This seems to have turned into a "isn't my cat great?" post rather than useful advice on how to find such a cat, but there's no shortage of them.

True, sorry, I should have added that the technique I used in the "will my cat be great" assessment was specifically trying to answer the questions, " Can I pet him anywhere," "Is he cool being picked up," " How is he with new people," "How is he with other animals."
posted by sweetkid at 8:31 AM on October 7, 2011

Go to a shelter, find a cat who is at least 9 months old and acts the way you want your cat to act. It's much easier to see the personality of a semi-adult cat. There are a bunch of breeds that are known for being affectionate -- Ragdolls like to be cuddled, Maine Coons like to play, Norwegian Forest Cats like water, etc -- but you can get find cats of all personalities in a shelter. (And if there are cats coming out of foster homes, you can get very good descriptions of their personalities if the foster families are evn a little diligent.)
posted by jeather at 8:32 AM on October 7, 2011 [1 favorite]

Maybe this is just more anecdata, but I too have found neutered males to be far more laid back, affectionate, and less fussy than females. And maybe I'm nuts, but there seems to be something about calico females that is particularly bonkers.

I have 2 Devon Rex and they are incredibly affectionate, playful, and personable - however my male is FAR more personable than my female. And to be honest, he's got some pretty significant health issues for a young cat, all breed related or linked.
posted by lilnublet at 8:32 AM on October 7, 2011 [1 favorite]

Ragdolls are often described as 'puppy cats' because they are very attentive. I have one and they seem to bond strongly with their owner, meet you at the door, chat all day and follow you to the toilet etc etc (careful what you wish for when picking your cat.)

Something something and others are right that some cats are like this. Not all cats are aloof.
posted by Trivia Newton John at 8:34 AM on October 7, 2011 [1 favorite]

My shelter kitty Jean-Luc is totally like this. Our other shelter cat is also affectionate, cuddly, but less "dog-like." Our humane society locale of choice has little rooms where there are usually 4-5 cats hanging out (as opposed to the cats that have their own separate cage). With both cats, we went into the room, sat down and they came up to us and were immediately affectionate and curious. I think Jean-Luc even gave me kisses.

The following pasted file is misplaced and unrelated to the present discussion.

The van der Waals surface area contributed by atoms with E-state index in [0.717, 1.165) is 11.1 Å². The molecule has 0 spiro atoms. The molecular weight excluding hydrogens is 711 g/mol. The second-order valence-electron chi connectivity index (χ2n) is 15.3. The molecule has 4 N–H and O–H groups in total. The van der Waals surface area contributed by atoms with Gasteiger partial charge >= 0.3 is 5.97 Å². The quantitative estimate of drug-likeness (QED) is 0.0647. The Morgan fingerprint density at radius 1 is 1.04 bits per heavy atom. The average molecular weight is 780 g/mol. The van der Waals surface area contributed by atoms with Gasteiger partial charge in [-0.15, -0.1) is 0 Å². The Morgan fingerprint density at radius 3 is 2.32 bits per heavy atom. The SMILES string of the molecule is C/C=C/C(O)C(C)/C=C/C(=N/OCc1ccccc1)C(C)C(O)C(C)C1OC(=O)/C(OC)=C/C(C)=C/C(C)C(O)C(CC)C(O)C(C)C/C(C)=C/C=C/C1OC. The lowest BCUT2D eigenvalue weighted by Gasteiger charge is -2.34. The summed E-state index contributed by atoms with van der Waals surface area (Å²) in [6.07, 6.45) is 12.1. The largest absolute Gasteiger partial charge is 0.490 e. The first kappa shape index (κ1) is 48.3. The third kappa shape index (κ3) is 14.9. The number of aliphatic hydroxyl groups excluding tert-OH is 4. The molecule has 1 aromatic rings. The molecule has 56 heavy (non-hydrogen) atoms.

It seems like if a cat is friendly and dog-like, it's pretty obvious right away (as opposed to shy kitties that take a bit to warm up to you). Go to the shelter, hang out with a few cats and see what happens. It might take some time, but you'll eventually find a cat that's right for you.
posted by radioaction at 8:36 AM on October 7, 2011

Just a quick report of how an old friend got a cat that did a lot of what you describe (affectionate, outgoing...very very outgoing), although I don't know about the silliness aspect. The friend wanted a sociable cat after buying a breed cat that had a horrible, horrible personality.

She went to a shelter and did the following test (how to pick a sociable cat) that she read in a book: You have the animals in a pen, get away from them for a distance, and call them. The kitten that gets there first is the one that you should pick. She wanted a kitten and did this test.

But there was randomness in this test, though. She wanted a kitten and was doing this test with kittens. An adult cat jumped out and escaped from the adult pen, ran over all the kittens to get there first and was very, very affectionate and outgoing. They put the adult cat back and tried it again with the kittens, and once again the adult cat got out, ran over and past the kittens, and got there first. The took this cat home. This is just a random story but I do believe there was something to that behavioral test of at least selecting for a cat with social outgoing personality.
posted by Wolfster at 8:39 AM on October 7, 2011 [5 favorites]

Zach could be very dog-like sometimes. He even nagged me to play fetch with him once.

That's the second time today I've had a chance to talk about him. Miss that little putz.
posted by EmpressCallipygos at 8:40 AM on October 7, 2011 [2 favorites]

Nthing older cats. You can tell more about their personalities when they're older and the sweetest, most cuddly cats I know are old pound cats.
posted by Kurichina at 8:40 AM on October 7, 2011